Wednesday, June 19, 2024

Review: The Quiet Woman, by Christopher Priest

Review: The Quiet Woman, by Christopher Priest

by Rich Horton

The late Christopher Priest (1943-2024) was one of the greatest SF writers of his generation. He made an early splash with novels like Inverted World and A Dream of Wessex (aka The Perfect Lover), followed by The Prestige, which was made into a succesful movie by Christopher Nolan, and then by any number of stories and novels in his Dream Archipelago sequence. I wrote an obituary of him for Black Gate here

I am scheduled to be on a panel at Readercon next month concerning Priest. In preparation for that, I'm reading or rereading a number of his novels. So don't be surprised when you see a number of reviews of his work on this blog in the coming weeks. I'm starting with one of his lesser known novels, The Quiet Woman. This was published in 1990 in the UK, but didn't get a US edition until 2005, and that from the small press Cosmos (an imprint of Wildside Press.) 

Alice Stockton is a writer, recently divorced and as a result living in a village in Wiltshire, instead of in London. She has just submitted her latest book for publication, but, shockingly, it has been impounded by the Home Office, and she can't get any information about why. And then the one friend she has made in her new village, an elderly woman named Eleanor Hamilton, is brutally murdered. 

So far this seems like a fairly typical dark British thriller/murder mystery. But then Alice learns that Eleanor had a son -- a son she had never mentioned to Alice. Meanwhile Alice decides that her next book will be about Eleanor (her specialty is books about the lives of women.) Eleanor was also a writer, though she was cagy about her publishing history to Alice -- and it takes some time for Alice to learn the name she used as a writer (of children's books, indeed, books that Alice had read at the appropriate age.)

We get chapters from the son's point of view as well. His name is Gordon Sinclair, and we learn that his father and his older brother died in a terrible accident when Gordon was very young, after which, in his words, his mother went mad. Gordon has a difficult childhood, and copes in part by creating an imaginary world of his own. In the present day, he has a job in public relations of some sort, in which he rather sinisterly manipulates the news -- manipulates reality, one might say -- for his clients' advantage -- and his clients may include the government. Or perhaps some of this is his imagination?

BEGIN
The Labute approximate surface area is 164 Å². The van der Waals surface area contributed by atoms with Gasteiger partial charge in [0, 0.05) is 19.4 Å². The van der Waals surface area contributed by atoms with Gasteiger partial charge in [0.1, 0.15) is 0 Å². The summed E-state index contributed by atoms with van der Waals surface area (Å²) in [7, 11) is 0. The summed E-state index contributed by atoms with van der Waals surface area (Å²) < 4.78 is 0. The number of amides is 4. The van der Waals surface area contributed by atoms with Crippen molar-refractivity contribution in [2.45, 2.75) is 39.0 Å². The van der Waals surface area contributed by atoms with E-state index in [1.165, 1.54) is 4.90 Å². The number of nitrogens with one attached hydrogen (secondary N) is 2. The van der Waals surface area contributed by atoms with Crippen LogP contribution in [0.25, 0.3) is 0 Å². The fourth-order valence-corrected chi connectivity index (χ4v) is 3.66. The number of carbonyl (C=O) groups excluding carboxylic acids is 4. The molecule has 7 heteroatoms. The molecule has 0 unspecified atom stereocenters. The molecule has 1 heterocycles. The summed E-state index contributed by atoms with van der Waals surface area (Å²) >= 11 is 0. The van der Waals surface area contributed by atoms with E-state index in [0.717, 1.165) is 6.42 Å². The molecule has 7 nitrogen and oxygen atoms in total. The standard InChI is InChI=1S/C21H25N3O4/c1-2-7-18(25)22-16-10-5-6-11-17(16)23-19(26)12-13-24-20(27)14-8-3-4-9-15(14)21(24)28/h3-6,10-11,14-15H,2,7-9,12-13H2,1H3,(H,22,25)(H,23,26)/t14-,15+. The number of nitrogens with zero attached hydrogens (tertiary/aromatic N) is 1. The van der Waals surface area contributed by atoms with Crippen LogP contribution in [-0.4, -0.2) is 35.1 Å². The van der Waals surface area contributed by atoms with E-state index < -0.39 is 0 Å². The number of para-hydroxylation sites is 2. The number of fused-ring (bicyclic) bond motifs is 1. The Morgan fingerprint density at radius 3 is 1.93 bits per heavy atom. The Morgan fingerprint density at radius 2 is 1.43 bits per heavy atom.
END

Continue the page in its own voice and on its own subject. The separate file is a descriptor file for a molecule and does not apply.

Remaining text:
The story gets slowly weirder. Eleanor Hamilton's political activities come into focus -- she was an active member of the Campaign for Nuclear Disarmament. And apparently there has been a meltdown at a French nuclear reactor close enough to England that fallout reached Alice's village. England's political situation seems darker than it was in our timeline, with much more active government censorship, as evidenced by the treatment of Alice's seemingly harmless book. Eleanor's stories about her past are faintly ominous. Gordon Sinclair seems a creepier figure. Alice worries about her physical condition -- has the fallout affected her? And what about the alien ships that land in the nearby farms, leaving crop circles? Not to mention the sordid sexual assignations between Alice and Gordon in the past -- though neither seems to recognize the other in the present day narrative.

It coheres in the end, with a scary and tricksy and slightly ambiguous resolution. It is in this sense a very Priestian book. I don't think it stands with his very best work, like The Prestige, or A Dream of Wessex, or his several more recent Dream Archipelago books such as The Islanders. But it's a solid work, spooky at times, if at other times I did feel that Priest may have overegged his pudding. 

1 comment:

  1. Thank you for the reminder that I need to review some Priest this year in memory of his fantastic literary contribution. He's a favorite of mine. And like so many favorites, it's been far too long since I've read his work.